Tuesday, September 30, 2008

The righteousness of a tax cheat

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Its popular sport for the media and the tax office to denigrate tax delinquents. Its all part of their strategy to portray people who don't support their taxing powers as common criminals. If you have any trouble making the distinction, its this according to Common Land:
A criminal is a person who engages in the use of force or fraud to obtain by deception a certain value belonging to others. (Basis: Common law)

The tax office would have you believe that a criminal (or a tax cheat in this context) is a person who breaks the law. (Arbitrary legislation after WWI)
The common law definition does back centuries. It pre-dates the tax system, so don't think we can't live without a tax system. Taxation as we know it is relatively recent. The Internal Revenue Code was only adopted in 1919. Actually it was not legally enacted. But there are plenty of countries which have 'legal' codes which are no less moral. Paradoxically it is the Arab states like Brunei, Saudi Arabia, Kuwait, Brunei and the UAE which have the fairest tax systems, but that has more to do with easy oil & gas money than rational philosophical values. The tax office's definition is the product of the arbitrary law enacted by vested interested politicians.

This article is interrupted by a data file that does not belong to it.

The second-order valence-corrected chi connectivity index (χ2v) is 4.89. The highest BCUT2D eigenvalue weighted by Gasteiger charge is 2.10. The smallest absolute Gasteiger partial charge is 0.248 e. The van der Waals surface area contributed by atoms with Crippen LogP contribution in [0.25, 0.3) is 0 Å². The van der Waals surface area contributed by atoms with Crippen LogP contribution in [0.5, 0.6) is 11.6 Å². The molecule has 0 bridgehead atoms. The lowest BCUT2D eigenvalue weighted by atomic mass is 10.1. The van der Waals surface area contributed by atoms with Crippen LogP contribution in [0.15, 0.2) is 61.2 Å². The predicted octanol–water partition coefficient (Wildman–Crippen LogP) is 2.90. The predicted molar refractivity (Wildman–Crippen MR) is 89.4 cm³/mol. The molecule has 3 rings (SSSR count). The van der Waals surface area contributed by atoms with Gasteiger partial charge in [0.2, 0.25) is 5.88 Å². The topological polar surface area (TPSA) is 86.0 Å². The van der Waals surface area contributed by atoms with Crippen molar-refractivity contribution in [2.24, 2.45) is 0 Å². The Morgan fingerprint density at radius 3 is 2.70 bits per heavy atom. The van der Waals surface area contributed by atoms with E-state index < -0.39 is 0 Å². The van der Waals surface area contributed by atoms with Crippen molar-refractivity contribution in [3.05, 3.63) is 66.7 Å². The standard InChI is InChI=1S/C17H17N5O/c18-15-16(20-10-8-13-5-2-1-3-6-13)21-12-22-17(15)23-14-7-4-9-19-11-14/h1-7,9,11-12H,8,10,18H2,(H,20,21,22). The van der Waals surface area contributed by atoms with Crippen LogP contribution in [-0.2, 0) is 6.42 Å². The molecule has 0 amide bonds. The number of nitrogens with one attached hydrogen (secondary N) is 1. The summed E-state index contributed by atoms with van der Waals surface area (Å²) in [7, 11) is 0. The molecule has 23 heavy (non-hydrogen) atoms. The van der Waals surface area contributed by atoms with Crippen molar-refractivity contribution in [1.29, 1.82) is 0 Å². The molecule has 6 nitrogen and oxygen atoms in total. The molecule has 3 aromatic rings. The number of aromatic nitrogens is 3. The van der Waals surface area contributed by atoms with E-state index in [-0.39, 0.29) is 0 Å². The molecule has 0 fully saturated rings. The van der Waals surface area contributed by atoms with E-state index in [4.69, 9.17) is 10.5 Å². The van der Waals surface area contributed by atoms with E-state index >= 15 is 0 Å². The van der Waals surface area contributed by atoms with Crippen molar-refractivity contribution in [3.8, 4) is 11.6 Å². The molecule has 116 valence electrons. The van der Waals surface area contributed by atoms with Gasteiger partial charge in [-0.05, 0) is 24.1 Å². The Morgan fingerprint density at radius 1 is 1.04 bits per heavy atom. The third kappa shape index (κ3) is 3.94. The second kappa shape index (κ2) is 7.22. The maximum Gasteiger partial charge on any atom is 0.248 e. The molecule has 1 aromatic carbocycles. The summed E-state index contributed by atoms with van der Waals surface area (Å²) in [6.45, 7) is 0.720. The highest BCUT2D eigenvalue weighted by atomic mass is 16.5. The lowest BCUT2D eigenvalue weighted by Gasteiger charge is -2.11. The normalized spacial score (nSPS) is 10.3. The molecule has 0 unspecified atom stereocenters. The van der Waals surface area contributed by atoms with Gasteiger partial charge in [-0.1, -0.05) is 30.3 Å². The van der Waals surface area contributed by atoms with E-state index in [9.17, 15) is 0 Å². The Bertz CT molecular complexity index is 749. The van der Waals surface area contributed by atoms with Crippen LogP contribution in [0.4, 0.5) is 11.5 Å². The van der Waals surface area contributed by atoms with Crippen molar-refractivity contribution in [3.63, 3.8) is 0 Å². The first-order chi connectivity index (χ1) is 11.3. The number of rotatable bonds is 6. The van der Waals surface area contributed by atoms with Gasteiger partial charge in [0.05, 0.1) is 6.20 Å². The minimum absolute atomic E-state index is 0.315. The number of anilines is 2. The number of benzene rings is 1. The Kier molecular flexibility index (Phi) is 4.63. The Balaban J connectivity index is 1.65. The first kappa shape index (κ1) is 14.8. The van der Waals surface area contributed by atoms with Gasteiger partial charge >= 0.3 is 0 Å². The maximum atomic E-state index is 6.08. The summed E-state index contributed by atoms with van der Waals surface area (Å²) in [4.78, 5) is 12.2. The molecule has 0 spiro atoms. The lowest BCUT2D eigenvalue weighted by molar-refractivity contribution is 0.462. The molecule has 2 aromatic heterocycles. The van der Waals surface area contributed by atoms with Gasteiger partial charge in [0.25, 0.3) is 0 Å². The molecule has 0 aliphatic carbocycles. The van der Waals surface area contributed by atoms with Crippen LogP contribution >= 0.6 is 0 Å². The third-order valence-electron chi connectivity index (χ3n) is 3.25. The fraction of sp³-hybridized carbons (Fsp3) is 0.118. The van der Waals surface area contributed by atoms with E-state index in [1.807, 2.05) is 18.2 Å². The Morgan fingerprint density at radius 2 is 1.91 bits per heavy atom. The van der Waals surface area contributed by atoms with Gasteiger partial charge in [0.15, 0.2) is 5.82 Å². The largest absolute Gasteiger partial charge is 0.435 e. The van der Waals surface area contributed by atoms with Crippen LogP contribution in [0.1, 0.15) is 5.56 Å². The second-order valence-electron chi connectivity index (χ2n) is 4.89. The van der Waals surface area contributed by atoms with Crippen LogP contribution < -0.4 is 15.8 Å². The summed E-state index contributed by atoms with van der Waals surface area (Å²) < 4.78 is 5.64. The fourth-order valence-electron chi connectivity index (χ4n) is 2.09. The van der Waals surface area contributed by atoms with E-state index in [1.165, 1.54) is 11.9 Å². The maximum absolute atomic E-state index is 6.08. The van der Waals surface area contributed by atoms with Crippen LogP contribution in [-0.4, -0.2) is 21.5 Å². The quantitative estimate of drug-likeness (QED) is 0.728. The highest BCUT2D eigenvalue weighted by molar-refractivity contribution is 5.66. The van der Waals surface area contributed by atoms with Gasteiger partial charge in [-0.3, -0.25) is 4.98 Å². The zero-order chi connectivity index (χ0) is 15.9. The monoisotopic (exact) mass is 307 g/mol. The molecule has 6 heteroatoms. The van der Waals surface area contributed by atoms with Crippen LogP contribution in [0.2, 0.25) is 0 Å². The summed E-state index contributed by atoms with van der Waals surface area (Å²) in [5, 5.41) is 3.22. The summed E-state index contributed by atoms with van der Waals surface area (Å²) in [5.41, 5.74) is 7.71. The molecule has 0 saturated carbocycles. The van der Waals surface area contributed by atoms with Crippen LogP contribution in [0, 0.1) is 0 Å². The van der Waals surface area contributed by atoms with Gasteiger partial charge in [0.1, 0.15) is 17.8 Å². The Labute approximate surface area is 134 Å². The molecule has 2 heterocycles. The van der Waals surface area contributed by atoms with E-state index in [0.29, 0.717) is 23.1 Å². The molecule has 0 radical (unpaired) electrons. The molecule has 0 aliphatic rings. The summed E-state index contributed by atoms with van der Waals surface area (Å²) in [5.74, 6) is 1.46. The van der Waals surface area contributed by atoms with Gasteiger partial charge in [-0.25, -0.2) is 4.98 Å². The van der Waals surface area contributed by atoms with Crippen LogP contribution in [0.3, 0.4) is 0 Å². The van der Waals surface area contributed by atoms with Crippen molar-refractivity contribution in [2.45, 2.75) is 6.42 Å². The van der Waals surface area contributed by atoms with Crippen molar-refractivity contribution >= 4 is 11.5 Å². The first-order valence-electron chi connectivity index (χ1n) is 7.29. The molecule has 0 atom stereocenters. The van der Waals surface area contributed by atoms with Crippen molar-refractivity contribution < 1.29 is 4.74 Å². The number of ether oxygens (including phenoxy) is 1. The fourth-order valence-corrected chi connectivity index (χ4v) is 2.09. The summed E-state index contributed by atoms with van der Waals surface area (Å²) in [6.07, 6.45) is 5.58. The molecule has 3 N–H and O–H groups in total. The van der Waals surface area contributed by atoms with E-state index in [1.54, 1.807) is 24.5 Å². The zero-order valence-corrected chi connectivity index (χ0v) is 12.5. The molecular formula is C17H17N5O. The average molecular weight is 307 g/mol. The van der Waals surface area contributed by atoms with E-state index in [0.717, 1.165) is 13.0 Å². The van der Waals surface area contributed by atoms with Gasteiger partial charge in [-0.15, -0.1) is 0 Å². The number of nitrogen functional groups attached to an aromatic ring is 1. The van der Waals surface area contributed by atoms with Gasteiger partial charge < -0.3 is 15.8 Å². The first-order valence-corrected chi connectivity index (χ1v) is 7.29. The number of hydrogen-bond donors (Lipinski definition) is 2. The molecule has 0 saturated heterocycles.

It ought to be apparent that immoral things are often perpetrated in the name of a crisis. In recent years the terrorists proved to be justification for a raft of new laws which gave certain governments around the world even more arbitrary power.
Andrew Sheldon www.sheldonthinks.com
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